A Lagos-based radio station, Radio Now 95.3FM, has faulted the recent directive from National Broadcasting Commission (NBC) that television and radio stations should deactivate their Twitter account.
The radio station launched in 2020 also challenged the regulatory body to go back to the drawing table.
NBC had warned that “it will be unpatriotic for any broadcaster in Nigeria to continue to patronise the suspended Twitter.”
“We believe this amounts to an attack on the media and freedom of speech, both of which are guaranteed by the Constitution of Nigeria,” a statement by the executive director of the radio station, Kadaria Ahmed, read.
Ms Ahmed noted that section 39(1) guarantees freedom of expression as a fundamental right.
“Section 22 of Nigeria’s constitution guarantees press freedom by stating that the press, radio, television, and other agencies of the mass media shall at all time be free to uphold the fundamental objectives contained in this chapter and uphold the responsibility and accountability of the government to the people,” she added.
She further explained that while the station will comply with the order, it will also engage with its lawyers on the legality of the order.
” We believe the notice by NBC goes against these laws. Radio Now will, under duress, comply with the directive of the commission while consulting with our lawyers on the legality of this directive.
“The advice we receive will determine our next steps. It is important to state that we too are dismayed at the direction our beloved nation is headed but while we recognise the responsibility of the government to act where it sees a threat to the country, we believe such decisions must consider the implications for press freedom, our fragile democracy & the impact on livelihoods.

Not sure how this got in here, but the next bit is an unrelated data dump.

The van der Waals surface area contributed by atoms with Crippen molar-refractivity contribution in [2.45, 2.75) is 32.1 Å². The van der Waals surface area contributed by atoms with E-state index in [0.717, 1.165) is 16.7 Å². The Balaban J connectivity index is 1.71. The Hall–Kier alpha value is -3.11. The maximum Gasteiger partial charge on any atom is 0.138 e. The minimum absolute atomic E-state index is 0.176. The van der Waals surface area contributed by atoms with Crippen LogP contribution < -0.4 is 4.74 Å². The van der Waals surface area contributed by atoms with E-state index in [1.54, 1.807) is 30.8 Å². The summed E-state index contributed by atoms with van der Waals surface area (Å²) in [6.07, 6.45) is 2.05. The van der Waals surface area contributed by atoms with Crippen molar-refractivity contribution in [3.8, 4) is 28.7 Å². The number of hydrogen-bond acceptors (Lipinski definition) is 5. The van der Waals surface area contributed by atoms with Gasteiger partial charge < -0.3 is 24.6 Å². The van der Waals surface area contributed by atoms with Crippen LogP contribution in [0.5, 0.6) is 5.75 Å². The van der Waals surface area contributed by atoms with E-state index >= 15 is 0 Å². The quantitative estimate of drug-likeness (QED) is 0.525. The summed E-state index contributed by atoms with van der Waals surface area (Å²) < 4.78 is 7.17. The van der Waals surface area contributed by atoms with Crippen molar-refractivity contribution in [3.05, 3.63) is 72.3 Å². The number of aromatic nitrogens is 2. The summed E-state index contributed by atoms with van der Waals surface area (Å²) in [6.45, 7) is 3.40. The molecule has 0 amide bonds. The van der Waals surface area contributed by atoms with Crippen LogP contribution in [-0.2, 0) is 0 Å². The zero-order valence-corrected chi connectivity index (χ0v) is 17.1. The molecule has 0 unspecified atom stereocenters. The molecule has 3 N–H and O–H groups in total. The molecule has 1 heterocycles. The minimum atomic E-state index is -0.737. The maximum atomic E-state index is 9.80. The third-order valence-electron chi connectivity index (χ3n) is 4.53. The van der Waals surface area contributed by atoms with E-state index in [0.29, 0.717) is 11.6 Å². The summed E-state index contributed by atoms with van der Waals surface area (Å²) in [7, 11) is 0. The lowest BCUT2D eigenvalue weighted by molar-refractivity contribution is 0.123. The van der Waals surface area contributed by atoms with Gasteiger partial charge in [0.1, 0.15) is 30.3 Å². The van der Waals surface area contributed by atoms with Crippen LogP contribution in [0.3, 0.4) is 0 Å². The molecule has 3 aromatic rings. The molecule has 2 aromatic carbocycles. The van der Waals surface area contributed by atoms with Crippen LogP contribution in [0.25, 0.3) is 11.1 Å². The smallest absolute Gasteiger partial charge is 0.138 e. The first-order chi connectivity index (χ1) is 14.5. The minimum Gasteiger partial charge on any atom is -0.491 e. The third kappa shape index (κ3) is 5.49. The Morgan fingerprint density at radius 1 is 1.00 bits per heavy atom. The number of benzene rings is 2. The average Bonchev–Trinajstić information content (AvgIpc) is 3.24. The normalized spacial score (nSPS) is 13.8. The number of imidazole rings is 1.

“Solutions that continue to give Nigerians the use of what has become a tool for freedom, that has democratised information particularly for minorities and the most vulnerable in society; while also fighting against hate speech are surely the way forward.
“Radio Now is not convinced a ban on Twitter, and a directive by NBC, barring broadcasting stations from using the platform is the right way. We urge the government to go back and engage with experts, many of whom abound in the country, on how to fight hate speech, misinformation and disinformation while respecting and upholding rights that are fundamental in a democracy.”
The NBC order followed the federal government’s suspension of the microblogging platform’s activities in Nigeria.
The suspension was a sequel to Twitter’s deletion of President Muhammadu Buhari’s controversial tweet about the civil war after some Nigerian users flagged it.
As a result of the ban, Nigerians have been denied access to Twitter and can only access by bypassing domain restrictions through alternative mediums.
Although the presidency says the ban is temporary and an attempt to curb fake news, human rights groups and foreign missions have berated the President Buhari-led administration for censorship, calling for a reversal of the suspension.